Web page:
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Talking agronomy with Vicki Brooks: Black-grass battle lines well and truly drawn

arableBlack-grassAgronomy

Summer is the time when the full extent of black-grass becomes all too visibly apparent to everyone. And this year is proving more stressful than ever in this respect.

 

Even where we achieved good autumn pre-em activity, crops are nowhere near as clean as they should be. There’s black-grass where we’ve never seen it before – on light land as well as heavy clay. Despite the very mild early winter, the plants did not get any bigger than normal. But unlike our crops which hit the buffers in the cold March, the black-grass kept on tillering away. So, by the time it was warm enough to apply the spring spray couldn’t touch it.


Our spring crops, though, are remarkably clean. There’s very little black-grass even in problem fields. This and the breadth of my colleagues’ long-term research at the Stow Longa black-grass technology centre underlines just how important first class cultural control has become.


Among the many practical options my growers and I have been taking away from Stow Longa this season, proper ploughing, delayed drilling and spring cropping are most popular – often in combination.


Not everyone has the capacity to plough land which can reliably be drilled well into October, of course. However, with Mulika wheat and Explorer barley (on contract to Budweiser) both well-suited to heavy land and offering valuable premiums, I can’t think of anyone with significant black-grass concerns not now thinking of a spring cereal in their rotation; especially as so many of the fields we coded amber in our traffic light system for managing the weed last autumn are now looking decidedly red.


Crop values are, unsurprisingly, an important driver for this change – not least to avoid a level of autumn herbicide use they simply cannot sustain. On the bright side, though, at today’s harvest prices there’s been far less reluctance than usual to spray-off badly-affected areas of winter cropping. This will make a very valuable contribution to minimising seed return.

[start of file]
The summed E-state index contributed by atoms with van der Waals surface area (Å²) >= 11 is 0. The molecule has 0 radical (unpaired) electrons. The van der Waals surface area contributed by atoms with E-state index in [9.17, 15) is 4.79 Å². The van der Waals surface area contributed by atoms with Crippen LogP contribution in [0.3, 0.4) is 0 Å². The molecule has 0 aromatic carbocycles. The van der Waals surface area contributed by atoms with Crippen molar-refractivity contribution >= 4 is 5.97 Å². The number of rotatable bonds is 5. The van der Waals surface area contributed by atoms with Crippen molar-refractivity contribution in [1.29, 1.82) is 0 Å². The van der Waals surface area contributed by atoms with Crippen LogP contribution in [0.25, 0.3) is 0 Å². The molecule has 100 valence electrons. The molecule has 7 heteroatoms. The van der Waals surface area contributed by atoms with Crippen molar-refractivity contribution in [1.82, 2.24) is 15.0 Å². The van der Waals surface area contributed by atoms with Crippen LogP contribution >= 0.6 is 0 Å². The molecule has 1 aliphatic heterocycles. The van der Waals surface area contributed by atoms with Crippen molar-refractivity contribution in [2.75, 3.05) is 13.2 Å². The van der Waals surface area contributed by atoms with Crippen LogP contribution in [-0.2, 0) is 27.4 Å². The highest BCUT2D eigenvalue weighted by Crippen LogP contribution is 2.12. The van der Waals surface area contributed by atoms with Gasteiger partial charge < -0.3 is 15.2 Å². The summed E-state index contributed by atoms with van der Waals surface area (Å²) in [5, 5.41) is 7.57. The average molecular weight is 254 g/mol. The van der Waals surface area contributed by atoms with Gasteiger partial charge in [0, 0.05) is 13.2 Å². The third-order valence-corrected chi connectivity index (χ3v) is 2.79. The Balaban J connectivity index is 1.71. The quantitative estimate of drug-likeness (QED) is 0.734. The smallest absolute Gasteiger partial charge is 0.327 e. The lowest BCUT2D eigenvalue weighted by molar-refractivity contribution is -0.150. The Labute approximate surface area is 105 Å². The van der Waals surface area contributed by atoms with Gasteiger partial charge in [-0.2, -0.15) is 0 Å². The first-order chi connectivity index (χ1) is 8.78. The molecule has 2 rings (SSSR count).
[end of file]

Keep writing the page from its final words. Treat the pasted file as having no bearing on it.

Black-grass concerns apart, I have to say most of our winter and spring crops are looking remarkably promising as they go into mid-June. The 25-30mm of rain we had over the first two days of the month here in the driest part of the UK have done them a world of good.

 

So far we’ve managed to keep septoria confined to leaf 2 on the wheats and we’re only seeing yellow rust in any spray misses.


With septoria the biggest threat in the warm, wet weather it loves, we’ve continued to keep our foliar disease defences up as well as protecting the ears with combinations of prothioconazole and tebuconazole or prochloraz and tebuconazole at T3. As feed wheat marketability is crucial in an over-supplied world, we haven’t just been confining this to our quality wheats either.

 

Prothioconazole and spiroxamine, with or without trifloxystrobin, have been our T2 priorities for spring barley which is looking nice and thick as its awns appear. The early mildew having dried-up well, rhynchosporium was, as ever, our key target.

 

Since OSR flowering wasn’t as extended as we feared it might be, most crops only needed a single sclerotinia spray. From here on, like our other crops, what they now need is the right combination of sunshine and moisture to deliver on the potential they so clearly have. And we need enough patience with our desiccation timing to capture this potential and avoid red seed.

Arable Farming
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